So he's going to intentionally wait 4 months when he could probably do this within a couple of weeks. Like I said, I'm trying to convince him to go ASAP, but I'm looking for something tangible that I can use to persuade him. Otherwise, he just thinks that I'm giving him the standard line. I need more hard information. My fear right now is that he's sitting on the precipice, and that those extra 4 months could be the tipping point. That's just my gut feeling based on what little I remember of his description of what his doctor told him.
I want to be able to say something like, "Research has shown that liver disease can progress very rapidly, and that 4 months could prove to be the the difference between reversible and irreversible liver tissue damage." You know what I mean?
So, finally, back to the question....How fast can the progression of liver disease occur? How fast can fibrosis turn into cirrhosis and ultimately into liver failure? I know it's a tough question based on the lack of information, but I need something, anything to go on. If you were me, what would you tell him from a medical standpoint?
Thank you so very much for reading this. I really, really appreciate it.
|Dr.M.Aroon kamath - Sat Nov 14, 2009 11:44 am||
Onset and progression of cirrhosis are variable, depending on various factors and are unpredictable.
Hepatitis C(HCV) and HIV (said to be highly prevalent in methamphetamine users- especially 'injectors') are known to cause and speed up progression of liver cirrhosis.Prevalence of HCV among the 'non-injectors' is also known (sharing drug equipment, piercing,tattooing, and high risk sex).But your friend obviously has no HIV or HCV.
Acute liver failure following intravenous methamphetamine has been reported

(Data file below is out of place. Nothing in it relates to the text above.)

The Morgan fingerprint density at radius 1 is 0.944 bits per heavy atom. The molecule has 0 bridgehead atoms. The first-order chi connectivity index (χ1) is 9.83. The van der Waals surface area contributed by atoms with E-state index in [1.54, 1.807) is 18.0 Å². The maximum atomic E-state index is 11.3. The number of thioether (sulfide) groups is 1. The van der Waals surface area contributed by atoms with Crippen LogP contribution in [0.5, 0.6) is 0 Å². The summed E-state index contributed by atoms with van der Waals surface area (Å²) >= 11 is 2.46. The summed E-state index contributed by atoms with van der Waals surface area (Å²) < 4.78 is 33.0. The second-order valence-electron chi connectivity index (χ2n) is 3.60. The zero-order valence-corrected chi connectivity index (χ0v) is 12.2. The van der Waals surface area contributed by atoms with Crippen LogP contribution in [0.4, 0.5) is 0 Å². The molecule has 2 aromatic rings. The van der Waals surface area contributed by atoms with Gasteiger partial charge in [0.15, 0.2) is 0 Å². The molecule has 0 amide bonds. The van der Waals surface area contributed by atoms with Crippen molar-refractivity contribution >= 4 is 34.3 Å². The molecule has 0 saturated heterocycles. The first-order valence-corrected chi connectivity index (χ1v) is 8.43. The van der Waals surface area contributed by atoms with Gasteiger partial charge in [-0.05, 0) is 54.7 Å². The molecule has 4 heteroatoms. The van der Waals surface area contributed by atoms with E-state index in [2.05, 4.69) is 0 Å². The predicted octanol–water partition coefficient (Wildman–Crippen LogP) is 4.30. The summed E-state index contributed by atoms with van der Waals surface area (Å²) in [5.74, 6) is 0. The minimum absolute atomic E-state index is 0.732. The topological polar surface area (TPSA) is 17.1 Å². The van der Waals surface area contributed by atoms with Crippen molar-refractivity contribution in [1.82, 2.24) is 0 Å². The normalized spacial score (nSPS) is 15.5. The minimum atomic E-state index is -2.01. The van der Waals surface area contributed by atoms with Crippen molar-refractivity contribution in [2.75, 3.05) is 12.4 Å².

(i can not scare your friend as he is not perhaps using methamphetamine currently).
Acute liver failure following binge drinking has been reported((i don't think i can not scare your friend as he will not be convinced!).
I thought your doctor did a fine job ("the doctor told him "it's pretty bad" during his most recent visit. He's mentioned possibly getting a liver transplant from his brother").
But you say in the same breath... "that doesn't necessarily imply that he's already progressed to the point of needing a transplant". Was your friend scared by what the doctor said?
Finally, as i can sense your urgency, it would be very useful if you could let me have the following details as soon as you can so that i can decide if can ever convince him at all! ...
- does your friend currently use methamphetamine?
- Has he any viral disease such as the ones i outlined above?
- Which part of the world he is residing (mortality from alcoholic cirrhosis is reported to be higher in african americans and hispanics in USA)
- what were the results of his most recent liver function tests?
- Has your friend ever tried Disulfiram(has been in use for adjunctive treatment of severe alcoholism- and has been reported to cause acute liver failure).
|| Check a doctor's response to similar questions|
Are you a Doctor, Pharmacist, PA or a Nurse?
Join the Doctors Lounge online medical community
Editorial activities: Publish, peer review, edit online articles.
Ask a Doctor Teams: Respond to patient questions and discuss challenging presentations with other members.